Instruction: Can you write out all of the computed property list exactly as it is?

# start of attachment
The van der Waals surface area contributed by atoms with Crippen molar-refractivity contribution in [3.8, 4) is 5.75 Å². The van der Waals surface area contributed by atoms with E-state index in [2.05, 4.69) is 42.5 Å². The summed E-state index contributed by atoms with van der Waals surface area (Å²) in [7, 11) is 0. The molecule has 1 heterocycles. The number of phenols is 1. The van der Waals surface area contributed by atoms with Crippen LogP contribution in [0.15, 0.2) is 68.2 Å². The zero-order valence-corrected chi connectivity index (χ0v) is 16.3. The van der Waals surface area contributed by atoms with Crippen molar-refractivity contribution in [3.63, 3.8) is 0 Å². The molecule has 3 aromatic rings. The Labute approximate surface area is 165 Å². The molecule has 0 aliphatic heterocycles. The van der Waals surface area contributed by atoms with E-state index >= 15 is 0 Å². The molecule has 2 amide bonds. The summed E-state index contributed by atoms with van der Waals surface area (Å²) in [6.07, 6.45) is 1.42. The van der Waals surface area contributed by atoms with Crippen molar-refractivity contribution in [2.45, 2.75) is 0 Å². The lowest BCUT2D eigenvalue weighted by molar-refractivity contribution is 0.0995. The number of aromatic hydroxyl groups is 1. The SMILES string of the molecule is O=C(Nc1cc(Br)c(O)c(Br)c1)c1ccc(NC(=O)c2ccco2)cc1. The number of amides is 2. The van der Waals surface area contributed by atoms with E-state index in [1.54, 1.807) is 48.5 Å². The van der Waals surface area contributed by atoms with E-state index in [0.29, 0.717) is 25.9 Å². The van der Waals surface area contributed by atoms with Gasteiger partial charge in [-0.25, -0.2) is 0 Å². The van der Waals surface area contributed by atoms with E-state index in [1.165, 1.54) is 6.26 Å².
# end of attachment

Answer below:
The van der Waals surface area contributed by atoms with Crippen molar-refractivity contribution in [3.8, 4) is 5.75 Å². The van der Waals surface area contributed by atoms with E-state index in [2.05, 4.69) is 42.5 Å². The summed E-state index contributed by atoms with van der Waals surface area (Å²) in [7, 11) is 0. The molecule has 1 heterocycles. The number of phenols is 1. The van der Waals surface area contributed by atoms with Crippen LogP contribution in [0.15, 0.2) is 68.2 Å². The zero-order valence-corrected chi connectivity index (χ0v) is 16.3. The van der Waals surface area contributed by atoms with Crippen molar-refractivity contribution in [3.63, 3.8) is 0 Å². The molecule has 3 aromatic rings. The Labute approximate surface area is 165 Å². The molecule has 0 aliphatic heterocycles. The van der Waals surface area contributed by atoms with E-state index >= 15 is 0 Å². The molecule has 2 amide bonds. The summed E-state index contributed by atoms with van der Waals surface area (Å²) in [6.07, 6.45) is 1.42. The van der Waals surface area contributed by atoms with Crippen molar-refractivity contribution in [2.45, 2.75) is 0 Å². The lowest BCUT2D eigenvalue weighted by molar-refractivity contribution is 0.0995. The number of aromatic hydroxyl groups is 1. The SMILES string of the molecule is O=C(Nc1cc(Br)c(O)c(Br)c1)c1ccc(NC(=O)c2ccco2)cc1. The number of amides is 2. The van der Waals surface area contributed by atoms with E-state index in [1.54, 1.807) is 48.5 Å². The van der Waals surface area contributed by atoms with E-state index in [0.29, 0.717) is 25.9 Å². The van der Waals surface area contributed by atoms with Gasteiger partial charge in [-0.25, -0.2) is 0 Å². The van der Waals surface area contributed by atoms with E-state index in [1.165, 1.54) is 6.26 Å².